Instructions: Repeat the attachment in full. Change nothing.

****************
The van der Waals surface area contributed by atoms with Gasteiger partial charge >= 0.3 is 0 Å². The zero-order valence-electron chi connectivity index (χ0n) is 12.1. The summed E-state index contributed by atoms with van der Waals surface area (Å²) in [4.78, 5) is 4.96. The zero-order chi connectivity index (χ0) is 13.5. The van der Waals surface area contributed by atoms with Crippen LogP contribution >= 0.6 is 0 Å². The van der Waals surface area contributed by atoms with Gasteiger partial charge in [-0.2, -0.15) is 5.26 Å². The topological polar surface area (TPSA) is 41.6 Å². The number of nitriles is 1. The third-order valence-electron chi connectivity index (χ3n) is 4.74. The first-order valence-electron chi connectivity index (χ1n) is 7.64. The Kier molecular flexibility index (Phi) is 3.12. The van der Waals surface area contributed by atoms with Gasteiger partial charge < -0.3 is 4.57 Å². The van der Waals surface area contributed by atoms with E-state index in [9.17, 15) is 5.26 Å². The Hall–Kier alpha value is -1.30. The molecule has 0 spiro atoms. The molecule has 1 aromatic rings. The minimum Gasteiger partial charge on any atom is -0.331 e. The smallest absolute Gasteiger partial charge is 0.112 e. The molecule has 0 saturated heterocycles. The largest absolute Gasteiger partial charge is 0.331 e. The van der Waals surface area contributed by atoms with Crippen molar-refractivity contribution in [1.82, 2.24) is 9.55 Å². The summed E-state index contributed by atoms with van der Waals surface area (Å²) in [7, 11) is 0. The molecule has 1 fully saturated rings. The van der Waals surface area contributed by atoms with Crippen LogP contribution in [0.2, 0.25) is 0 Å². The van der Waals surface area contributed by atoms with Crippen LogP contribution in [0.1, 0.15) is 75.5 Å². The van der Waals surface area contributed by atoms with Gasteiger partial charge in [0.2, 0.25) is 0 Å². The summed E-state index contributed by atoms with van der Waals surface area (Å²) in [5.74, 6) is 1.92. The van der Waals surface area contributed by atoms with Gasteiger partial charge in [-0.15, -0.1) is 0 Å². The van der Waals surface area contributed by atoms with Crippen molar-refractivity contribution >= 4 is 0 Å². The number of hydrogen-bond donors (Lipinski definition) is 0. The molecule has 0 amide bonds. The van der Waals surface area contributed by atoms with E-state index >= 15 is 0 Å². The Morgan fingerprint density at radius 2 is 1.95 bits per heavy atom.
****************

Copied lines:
The van der Waals surface area contributed by atoms with Gasteiger partial charge >= 0.3 is 0 Å². The zero-order valence-electron chi connectivity index (χ0n) is 12.1. The summed E-state index contributed by atoms with van der Waals surface area (Å²) in [4.78, 5) is 4.96. The zero-order chi connectivity index (χ0) is 13.5. The van der Waals surface area contributed by atoms with Crippen LogP contribution >= 0.6 is 0 Å². The van der Waals surface area contributed by atoms with Gasteiger partial charge in [-0.2, -0.15) is 5.26 Å². The topological polar surface area (TPSA) is 41.6 Å². The number of nitriles is 1. The third-order valence-electron chi connectivity index (χ3n) is 4.74. The first-order valence-electron chi connectivity index (χ1n) is 7.64. The Kier molecular flexibility index (Phi) is 3.12. The van der Waals surface area contributed by atoms with Gasteiger partial charge < -0.3 is 4.57 Å². The van der Waals surface area contributed by atoms with E-state index in [9.17, 15) is 5.26 Å². The Hall–Kier alpha value is -1.30. The molecule has 0 spiro atoms. The molecule has 1 aromatic rings. The minimum Gasteiger partial charge on any atom is -0.331 e. The smallest absolute Gasteiger partial charge is 0.112 e. The molecule has 0 saturated heterocycles. The largest absolute Gasteiger partial charge is 0.331 e. The van der Waals surface area contributed by atoms with Crippen molar-refractivity contribution in [1.82, 2.24) is 9.55 Å². The summed E-state index contributed by atoms with van der Waals surface area (Å²) in [7, 11) is 0. The molecule has 1 fully saturated rings. The van der Waals surface area contributed by atoms with Crippen LogP contribution in [0.2, 0.25) is 0 Å². The van der Waals surface area contributed by atoms with Crippen LogP contribution in [0.1, 0.15) is 75.5 Å². The van der Waals surface area contributed by atoms with Gasteiger partial charge in [0.2, 0.25) is 0 Å². The summed E-state index contributed by atoms with van der Waals surface area (Å²) in [5.74, 6) is 1.92. The van der Waals surface area contributed by atoms with Gasteiger partial charge in [-0.15, -0.1) is 0 Å². The van der Waals surface area contributed by atoms with Crippen molar-refractivity contribution >= 4 is 0 Å². The number of hydrogen-bond donors (Lipinski definition) is 0. The molecule has 0 amide bonds. The van der Waals surface area contributed by atoms with E-state index >= 15 is 0 Å². The Morgan fingerprint density at radius 2 is 1.95 bits per heavy atom.